One big difference between Tesla Japan and Tesla in other countries is owners' meetings. I have not heard of any such meetings on the Tesla forums or other places. I lost track of how many have taken place in Japan, but there have been at least ten. I wrote about an early one that took place around a year ago. They have been held at a few places, mostly Tesla stores or the Service Center. I attended my second meeting at the new Osaka store late last year, and, of course, I drove there.
Since I gained the confidence to make it to the Miyajima service area (SA) in one go from my previous road trip, I did a range charge. While previous range charges yielded 393 and 382 km., this one was a bit lower at 379 km. I know from experience and discussions on the forums that these numbers do not represent real world driving figures. There will be a post or two or three on battery issues in the future.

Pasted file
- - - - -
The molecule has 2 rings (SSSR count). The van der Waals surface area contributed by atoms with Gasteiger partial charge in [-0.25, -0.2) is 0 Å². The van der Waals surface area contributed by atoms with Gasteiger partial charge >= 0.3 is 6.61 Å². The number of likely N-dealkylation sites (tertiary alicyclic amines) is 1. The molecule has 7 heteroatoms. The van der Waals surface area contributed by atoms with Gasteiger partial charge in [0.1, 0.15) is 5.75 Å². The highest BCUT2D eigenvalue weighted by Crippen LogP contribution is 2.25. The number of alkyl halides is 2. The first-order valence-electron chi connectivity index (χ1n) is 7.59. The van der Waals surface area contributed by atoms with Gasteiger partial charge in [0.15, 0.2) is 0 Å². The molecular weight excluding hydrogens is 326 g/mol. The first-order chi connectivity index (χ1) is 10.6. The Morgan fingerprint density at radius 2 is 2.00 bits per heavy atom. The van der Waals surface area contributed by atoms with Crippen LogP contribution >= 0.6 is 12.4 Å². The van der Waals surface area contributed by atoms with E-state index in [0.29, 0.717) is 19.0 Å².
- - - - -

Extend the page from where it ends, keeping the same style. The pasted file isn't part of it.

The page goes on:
One problem before leaving was that although I had used the Miyajima CHAdeMO both times in the previous trip, it was not in my navi's database. The closest charger to Miyajima in the database was showing 406 km away. I knew I could get to the farther one but didn't want to push it. I just had to rely on not spacing out and missing the exit for the SA at Miyajima. I had made it there in one go before and had 40 km./11% remaining. That was just enough to make it to the next CHAdeMO, but why chance it?